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Case Studies in Food Production and Public Health

4th Term
Environmental Health and Engineering
Academic Year
2022 - 2023
Instruction Method
Asynchronous Online
Auditors Allowed
Yes, with instructor consent
Available to Undergraduate
Grading Restriction
Letter Grade or Pass/Fail
Course Instructor(s)
Contact Name
Frequency Schedule
Every Year
Next Offered
2024 - 2025
Focuses on food production practices in the United States and the associated public health risks and benefits; discussions on animal and crop agriculture and food processing encompass both historical practices and modern methods. Presents case studies which delve deeper into specific topics, including industrial food animal production and worker health, aquaculture, climate change, urban food systems and sustainable production methods. Challenges students to think critically about the impact of food production methods on ecosystem and human health and apply a "one-health" lens to analyze strategies to reduce public health risks from food production. Draws lectures from the literature, and from the firsthand experiences of lecturers in research translation and agricultural production.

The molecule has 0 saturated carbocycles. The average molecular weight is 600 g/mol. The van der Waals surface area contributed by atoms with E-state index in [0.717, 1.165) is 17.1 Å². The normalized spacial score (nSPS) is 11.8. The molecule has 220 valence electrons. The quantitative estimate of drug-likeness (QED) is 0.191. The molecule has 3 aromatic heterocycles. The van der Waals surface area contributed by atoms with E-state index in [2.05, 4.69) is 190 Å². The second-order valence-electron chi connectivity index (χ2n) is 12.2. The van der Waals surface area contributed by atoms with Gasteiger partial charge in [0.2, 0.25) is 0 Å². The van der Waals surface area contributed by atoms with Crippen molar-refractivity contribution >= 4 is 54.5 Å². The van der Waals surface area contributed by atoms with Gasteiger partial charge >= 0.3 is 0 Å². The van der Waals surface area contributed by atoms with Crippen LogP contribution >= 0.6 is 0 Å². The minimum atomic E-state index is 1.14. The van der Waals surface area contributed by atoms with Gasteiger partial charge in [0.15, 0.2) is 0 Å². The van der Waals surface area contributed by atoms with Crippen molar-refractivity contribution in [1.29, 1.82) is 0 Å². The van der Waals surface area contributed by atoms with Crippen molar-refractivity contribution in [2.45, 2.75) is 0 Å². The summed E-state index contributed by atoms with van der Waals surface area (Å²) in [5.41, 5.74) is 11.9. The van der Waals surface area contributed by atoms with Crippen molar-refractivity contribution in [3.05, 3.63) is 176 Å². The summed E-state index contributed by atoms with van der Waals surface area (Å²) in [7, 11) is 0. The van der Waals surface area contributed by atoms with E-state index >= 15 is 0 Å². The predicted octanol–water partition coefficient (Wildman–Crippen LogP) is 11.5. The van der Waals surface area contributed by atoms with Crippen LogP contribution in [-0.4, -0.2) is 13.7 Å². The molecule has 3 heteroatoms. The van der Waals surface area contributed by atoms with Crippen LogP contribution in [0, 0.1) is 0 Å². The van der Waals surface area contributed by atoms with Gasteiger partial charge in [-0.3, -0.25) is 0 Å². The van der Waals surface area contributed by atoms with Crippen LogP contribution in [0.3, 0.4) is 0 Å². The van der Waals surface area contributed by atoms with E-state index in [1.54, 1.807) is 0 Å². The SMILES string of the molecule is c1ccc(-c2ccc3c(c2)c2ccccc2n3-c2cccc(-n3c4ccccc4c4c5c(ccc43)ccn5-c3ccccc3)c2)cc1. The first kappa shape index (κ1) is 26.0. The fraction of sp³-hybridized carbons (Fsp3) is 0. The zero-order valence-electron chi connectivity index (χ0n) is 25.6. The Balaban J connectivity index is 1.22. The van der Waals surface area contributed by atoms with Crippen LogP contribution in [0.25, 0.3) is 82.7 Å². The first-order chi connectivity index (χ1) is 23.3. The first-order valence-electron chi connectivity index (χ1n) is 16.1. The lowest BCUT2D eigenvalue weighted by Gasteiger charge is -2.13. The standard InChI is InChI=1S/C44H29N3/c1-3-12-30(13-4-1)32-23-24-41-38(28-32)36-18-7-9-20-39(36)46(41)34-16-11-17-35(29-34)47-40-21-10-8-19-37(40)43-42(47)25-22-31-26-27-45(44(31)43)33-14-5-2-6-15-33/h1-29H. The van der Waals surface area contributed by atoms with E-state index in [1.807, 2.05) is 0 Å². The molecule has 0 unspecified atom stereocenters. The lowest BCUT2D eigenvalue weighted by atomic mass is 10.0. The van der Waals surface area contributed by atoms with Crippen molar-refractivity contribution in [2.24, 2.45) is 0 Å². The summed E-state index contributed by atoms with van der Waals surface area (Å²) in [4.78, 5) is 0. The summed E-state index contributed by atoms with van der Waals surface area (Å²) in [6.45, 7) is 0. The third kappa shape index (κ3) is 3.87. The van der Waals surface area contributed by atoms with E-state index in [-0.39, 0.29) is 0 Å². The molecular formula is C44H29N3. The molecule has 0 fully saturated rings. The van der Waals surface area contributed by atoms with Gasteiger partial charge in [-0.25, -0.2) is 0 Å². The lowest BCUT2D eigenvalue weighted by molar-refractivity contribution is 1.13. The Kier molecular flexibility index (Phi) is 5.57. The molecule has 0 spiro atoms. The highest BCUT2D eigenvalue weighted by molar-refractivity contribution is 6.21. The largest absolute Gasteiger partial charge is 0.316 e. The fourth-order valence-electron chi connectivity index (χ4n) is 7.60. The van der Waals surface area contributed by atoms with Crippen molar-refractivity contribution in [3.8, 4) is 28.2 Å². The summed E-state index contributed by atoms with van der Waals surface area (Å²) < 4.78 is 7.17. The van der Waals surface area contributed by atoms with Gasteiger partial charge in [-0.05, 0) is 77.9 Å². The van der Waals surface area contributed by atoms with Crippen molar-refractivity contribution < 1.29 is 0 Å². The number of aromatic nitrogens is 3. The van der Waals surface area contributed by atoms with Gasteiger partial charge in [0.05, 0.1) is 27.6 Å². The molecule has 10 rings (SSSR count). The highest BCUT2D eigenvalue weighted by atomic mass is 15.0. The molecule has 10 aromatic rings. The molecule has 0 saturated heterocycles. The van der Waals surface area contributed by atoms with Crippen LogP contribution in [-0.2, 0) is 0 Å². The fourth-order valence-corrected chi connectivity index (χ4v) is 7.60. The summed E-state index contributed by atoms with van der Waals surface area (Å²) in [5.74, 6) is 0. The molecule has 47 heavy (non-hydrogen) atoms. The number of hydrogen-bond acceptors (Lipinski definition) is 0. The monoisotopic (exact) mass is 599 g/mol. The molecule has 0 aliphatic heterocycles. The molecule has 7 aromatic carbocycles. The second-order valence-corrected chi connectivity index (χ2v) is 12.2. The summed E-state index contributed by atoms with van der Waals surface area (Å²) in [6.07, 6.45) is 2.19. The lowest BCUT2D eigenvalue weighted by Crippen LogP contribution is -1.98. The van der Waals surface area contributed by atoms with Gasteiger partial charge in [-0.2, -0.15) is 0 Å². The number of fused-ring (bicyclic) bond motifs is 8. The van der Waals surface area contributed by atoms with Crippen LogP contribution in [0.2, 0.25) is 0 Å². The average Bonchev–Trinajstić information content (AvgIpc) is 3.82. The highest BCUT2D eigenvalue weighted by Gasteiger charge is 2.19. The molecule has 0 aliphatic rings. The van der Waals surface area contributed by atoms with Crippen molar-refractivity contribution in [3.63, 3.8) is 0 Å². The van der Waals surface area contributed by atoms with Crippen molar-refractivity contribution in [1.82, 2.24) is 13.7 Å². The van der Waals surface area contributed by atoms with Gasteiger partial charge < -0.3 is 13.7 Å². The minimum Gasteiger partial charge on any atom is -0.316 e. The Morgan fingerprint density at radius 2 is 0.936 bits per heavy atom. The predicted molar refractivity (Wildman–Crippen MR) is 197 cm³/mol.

Learning Objectives
Upon successfully completing this course, students will be able to:
  1. Visualize key components of the food system, including inputs, supply chains, outputs and drivers, and the relationships among them.
  2. Identify practices associated with food supply chains, from farm to retail, that may threaten or protect public health.
  3. Connect the dots between sources of pollution, agricultural practices, environmental pathways, affected populations, and associated health outcomes.
  4. Gain insights from real-world stories about research, practice, and policy and apply them to their own work.
  5. Apply a nuanced, evidence-based lens to understanding food system challenges and the tradeoffs associated with potential solutions.
Methods of Assessment
This course is evaluated as follows:
  • 30% Group Project(s)
  • 20% Quizzes
  • 20% Written Assignment(s)
  • 20% Participation
  • 10% Discussion Board